Data from the 2004 'Nynehead Appraisal' suggests that the environment is of interest and concern to many of us. Nearly 70% of those who responded to the questionnaire appear to agree with the proposition that 'wild plants, birds and animals around Nynehead are important', and about a third of those indicated separately that they might be willing to take a positive part in some sort of 'environmental' activity. Such interest merits its own place on the website - and this is it!
This image is of some fine mature black poplars (Populus nigra) to be found along the River Tone in East Nynehead.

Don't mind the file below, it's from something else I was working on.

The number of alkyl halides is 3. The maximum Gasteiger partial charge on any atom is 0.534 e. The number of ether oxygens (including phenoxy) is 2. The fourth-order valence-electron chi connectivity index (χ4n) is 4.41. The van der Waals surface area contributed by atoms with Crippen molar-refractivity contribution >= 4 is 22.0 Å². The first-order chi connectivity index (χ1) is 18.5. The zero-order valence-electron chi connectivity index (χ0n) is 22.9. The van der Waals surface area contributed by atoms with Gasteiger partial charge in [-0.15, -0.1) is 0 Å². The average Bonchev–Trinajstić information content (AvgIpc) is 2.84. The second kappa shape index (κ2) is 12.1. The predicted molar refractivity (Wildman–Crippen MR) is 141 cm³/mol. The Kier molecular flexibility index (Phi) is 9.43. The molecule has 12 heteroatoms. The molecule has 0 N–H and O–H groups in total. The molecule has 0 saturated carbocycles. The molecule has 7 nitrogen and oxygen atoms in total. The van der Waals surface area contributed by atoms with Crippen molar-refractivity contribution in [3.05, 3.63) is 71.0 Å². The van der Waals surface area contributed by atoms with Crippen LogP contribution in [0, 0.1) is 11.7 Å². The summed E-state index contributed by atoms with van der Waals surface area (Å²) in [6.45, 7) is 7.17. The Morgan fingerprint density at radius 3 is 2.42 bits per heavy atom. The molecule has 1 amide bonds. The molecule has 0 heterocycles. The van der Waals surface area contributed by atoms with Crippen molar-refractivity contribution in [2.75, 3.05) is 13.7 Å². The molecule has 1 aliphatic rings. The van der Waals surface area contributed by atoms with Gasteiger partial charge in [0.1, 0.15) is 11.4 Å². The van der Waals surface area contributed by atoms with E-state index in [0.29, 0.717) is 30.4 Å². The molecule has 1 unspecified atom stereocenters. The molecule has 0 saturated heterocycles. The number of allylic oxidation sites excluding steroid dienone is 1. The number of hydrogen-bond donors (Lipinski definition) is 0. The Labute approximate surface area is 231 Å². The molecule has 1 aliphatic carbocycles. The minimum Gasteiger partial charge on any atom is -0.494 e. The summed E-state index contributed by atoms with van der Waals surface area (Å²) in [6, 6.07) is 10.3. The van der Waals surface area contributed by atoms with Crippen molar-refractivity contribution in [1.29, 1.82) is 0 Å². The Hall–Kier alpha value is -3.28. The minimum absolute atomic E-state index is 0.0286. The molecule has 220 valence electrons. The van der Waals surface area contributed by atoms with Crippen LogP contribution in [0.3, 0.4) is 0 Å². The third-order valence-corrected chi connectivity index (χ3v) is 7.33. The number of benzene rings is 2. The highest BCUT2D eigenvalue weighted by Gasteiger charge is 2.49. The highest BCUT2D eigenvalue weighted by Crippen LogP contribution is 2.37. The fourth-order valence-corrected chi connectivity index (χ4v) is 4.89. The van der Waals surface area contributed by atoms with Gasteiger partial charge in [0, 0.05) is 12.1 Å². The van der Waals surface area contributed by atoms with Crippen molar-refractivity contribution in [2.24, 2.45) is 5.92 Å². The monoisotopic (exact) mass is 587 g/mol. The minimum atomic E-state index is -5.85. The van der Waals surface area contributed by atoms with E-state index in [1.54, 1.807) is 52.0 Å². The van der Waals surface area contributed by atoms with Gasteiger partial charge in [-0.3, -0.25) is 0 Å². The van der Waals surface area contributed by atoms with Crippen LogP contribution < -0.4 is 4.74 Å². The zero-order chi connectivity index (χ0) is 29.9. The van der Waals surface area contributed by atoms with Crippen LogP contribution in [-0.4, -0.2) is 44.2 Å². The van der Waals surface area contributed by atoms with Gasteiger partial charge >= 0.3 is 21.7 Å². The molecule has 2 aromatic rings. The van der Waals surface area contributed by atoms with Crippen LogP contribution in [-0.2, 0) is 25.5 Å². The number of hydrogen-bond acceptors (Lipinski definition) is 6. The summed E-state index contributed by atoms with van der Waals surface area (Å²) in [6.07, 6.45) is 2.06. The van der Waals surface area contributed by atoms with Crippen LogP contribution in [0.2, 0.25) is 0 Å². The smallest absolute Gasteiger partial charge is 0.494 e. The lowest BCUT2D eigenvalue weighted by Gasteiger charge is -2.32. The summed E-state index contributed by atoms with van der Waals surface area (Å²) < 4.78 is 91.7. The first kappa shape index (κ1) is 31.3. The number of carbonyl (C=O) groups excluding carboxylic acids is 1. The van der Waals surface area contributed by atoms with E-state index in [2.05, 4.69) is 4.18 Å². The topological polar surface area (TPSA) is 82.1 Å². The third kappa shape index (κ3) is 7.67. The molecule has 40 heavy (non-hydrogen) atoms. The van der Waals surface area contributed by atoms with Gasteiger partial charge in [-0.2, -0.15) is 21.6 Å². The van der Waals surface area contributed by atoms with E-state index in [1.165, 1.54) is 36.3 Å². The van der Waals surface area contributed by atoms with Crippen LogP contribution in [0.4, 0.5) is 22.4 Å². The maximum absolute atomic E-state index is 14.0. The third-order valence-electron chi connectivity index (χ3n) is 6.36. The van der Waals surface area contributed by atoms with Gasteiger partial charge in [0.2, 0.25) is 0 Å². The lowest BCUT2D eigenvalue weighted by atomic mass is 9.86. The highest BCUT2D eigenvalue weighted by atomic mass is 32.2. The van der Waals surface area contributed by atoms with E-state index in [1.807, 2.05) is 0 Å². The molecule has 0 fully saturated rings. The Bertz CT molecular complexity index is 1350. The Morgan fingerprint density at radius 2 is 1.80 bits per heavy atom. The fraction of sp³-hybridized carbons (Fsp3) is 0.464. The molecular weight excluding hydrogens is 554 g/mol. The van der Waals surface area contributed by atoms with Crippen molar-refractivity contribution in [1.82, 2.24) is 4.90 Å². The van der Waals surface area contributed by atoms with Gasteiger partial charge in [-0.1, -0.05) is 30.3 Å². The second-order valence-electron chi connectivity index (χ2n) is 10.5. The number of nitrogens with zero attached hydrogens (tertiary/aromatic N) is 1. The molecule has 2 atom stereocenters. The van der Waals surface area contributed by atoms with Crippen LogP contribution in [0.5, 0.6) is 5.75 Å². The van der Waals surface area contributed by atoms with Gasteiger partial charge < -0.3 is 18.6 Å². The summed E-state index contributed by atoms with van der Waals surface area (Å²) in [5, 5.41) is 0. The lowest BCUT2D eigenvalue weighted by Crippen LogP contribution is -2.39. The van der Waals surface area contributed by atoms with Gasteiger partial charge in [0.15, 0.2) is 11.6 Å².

The Parish of Nynehead is predominantly agricultural. As well as cattle and arable crops there is a large soft fruit farm. The terrain is undulating. A small river, the Tone, meanders through the southern part of the parish. While the far north-western tip of the parish, just north of Chipley, is about 85 metres above sea level the bulk of the parish langusihes between 45 and 70 metres. The towering mass of Mount Nynehead [known as 'The Knapp' - probably from cnæp, the Anglo-Saxon for 'top, cop, knop or button'] stands at an impressive 73 metres and is home to an old R.O.C. Observation Post while the River crawls out of the parish at around the 35 metre mark. Geologically Nynehead dates from the Triassic; the western half of the parish is predominantly sandstone while the eastern half is mudstone. See the Nynehead Geological Survey for more details.